Macom And MIT Field Test Next Gen Phased Array Radar
RF, microwave, and photonic semiconductor company Macom and the Massachusetts Institute of Technology (MIT) Lincoln Laboratory, have announced successful field tests of Multifunction Phased Array Radar technology (MPAR). The first MPAR-based system was successfully deployed by the National Severe Storms Laboratory in Oklahoma, USA.
MPAR technology, a dual-polarized S-Band (2 to 4GHz) system, integrates eight separate existing radar functions into a single multifunction platform that performs terminal air surveillance, en-route air surveillance, weather radar and terminal Doppler radar.
Developed by MIT Lincoln Laboratory under sponsorship of the Federal Aviation Administration (FAA) and National Oceanic and Atmospheric Administration (NOAA), the system uses an array of Macom-manufactured phased array tiles (based on GaAs MMICs) to transmit and receive pulses of radar energy to detect and track weather systems, while at the same time providing civil air surveillance.
Used by NOAA, MPAR-based systems can increase forecast accuracy for severe weather events such as tornadoes and facilitate earlier major storm warnings. It can also be used in air traffic control. Upgrading to MPAR-based systems, it is hoped, will provide improved awareness in air traffic patterns, increasing safety and flight efficiencies.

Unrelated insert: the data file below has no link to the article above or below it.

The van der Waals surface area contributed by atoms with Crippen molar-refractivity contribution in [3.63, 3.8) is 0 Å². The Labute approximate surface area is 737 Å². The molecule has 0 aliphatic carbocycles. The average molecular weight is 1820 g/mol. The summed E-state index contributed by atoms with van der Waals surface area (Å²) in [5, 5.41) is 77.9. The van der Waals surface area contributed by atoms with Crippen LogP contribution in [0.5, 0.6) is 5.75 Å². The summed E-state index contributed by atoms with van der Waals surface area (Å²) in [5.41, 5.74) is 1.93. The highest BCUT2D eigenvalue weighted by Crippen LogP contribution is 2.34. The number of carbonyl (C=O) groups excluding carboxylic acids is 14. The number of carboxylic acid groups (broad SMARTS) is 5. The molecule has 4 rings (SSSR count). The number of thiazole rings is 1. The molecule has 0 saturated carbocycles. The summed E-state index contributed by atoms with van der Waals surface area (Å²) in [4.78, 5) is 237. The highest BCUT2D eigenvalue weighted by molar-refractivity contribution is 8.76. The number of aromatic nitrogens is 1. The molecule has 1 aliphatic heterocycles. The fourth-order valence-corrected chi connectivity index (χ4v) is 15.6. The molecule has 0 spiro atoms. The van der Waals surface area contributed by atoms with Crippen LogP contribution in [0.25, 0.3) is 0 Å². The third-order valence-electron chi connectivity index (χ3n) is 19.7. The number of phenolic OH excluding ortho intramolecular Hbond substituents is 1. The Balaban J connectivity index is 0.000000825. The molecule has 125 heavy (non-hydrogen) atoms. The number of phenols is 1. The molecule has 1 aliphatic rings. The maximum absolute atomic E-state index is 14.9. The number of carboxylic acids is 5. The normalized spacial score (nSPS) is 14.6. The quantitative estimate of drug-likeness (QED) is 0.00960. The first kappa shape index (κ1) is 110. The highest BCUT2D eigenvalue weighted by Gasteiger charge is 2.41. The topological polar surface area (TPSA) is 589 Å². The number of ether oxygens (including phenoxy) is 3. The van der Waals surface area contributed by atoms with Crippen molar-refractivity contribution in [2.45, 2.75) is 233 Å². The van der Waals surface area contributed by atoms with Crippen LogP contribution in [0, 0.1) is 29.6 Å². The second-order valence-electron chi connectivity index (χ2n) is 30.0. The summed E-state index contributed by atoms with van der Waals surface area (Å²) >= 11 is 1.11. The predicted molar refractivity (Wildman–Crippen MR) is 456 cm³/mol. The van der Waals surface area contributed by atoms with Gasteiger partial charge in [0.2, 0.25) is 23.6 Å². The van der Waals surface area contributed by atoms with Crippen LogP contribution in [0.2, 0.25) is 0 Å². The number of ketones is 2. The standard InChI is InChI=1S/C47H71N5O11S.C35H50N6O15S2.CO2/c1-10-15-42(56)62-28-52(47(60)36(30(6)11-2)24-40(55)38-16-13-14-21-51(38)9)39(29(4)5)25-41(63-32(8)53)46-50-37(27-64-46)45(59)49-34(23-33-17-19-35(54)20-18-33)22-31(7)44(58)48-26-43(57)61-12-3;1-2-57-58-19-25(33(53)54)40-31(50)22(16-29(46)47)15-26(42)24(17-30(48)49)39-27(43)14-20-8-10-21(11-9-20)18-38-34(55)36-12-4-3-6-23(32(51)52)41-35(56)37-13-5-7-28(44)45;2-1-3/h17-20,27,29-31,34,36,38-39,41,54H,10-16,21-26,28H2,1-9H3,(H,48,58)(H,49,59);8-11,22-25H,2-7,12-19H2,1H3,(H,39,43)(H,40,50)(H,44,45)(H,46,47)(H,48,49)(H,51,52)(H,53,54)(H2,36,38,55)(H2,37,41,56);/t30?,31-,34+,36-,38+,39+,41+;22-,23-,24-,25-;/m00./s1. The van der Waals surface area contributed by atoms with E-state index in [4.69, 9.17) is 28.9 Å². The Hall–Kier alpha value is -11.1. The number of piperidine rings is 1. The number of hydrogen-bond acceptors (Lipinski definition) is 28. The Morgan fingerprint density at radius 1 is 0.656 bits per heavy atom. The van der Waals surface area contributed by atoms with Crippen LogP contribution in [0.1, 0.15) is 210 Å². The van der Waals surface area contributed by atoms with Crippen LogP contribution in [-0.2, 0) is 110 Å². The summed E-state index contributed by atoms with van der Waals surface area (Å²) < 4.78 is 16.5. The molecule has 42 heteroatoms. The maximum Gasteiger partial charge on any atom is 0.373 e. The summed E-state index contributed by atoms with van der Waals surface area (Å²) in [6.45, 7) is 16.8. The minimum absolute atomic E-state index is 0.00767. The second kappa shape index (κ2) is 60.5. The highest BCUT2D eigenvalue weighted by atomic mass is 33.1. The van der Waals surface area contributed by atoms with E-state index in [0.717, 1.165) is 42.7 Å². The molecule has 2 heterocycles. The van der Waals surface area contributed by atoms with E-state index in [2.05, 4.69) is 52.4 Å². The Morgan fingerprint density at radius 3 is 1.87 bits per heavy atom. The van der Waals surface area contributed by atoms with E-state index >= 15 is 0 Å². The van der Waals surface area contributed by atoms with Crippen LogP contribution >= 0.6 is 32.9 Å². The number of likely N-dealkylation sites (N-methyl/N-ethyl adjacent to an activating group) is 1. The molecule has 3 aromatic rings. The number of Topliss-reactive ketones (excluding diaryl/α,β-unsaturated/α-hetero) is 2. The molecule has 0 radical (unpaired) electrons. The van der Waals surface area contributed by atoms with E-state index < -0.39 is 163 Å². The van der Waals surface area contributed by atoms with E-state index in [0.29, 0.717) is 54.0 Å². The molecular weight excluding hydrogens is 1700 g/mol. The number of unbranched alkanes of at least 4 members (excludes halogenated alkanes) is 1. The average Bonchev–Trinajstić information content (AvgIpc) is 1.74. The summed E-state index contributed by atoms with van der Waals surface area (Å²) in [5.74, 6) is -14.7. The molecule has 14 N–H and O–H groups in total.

"This successful test deployment is a significant milestone for the MPAR technology initiative, demonstrating the maturity of the technology and the manufacturing processes that underpin it," said Doug Carlson, Vice President of Strategy, Macom. "The next step is to move to volume commercial manufacturing that can support the scale of production of civil and defense deployments in the field."
"MPAR technology holds great promise for weather and civil aviation radar applications, and will ultimately improve the safety and security of citizens across the nation," said Jeff Herd, group leader for RF Technology, MIT Lincoln Laboratory. "The successful MPAR field testing is an important step forward in demonstrating the commercial and functional viability of this sophisticated technology."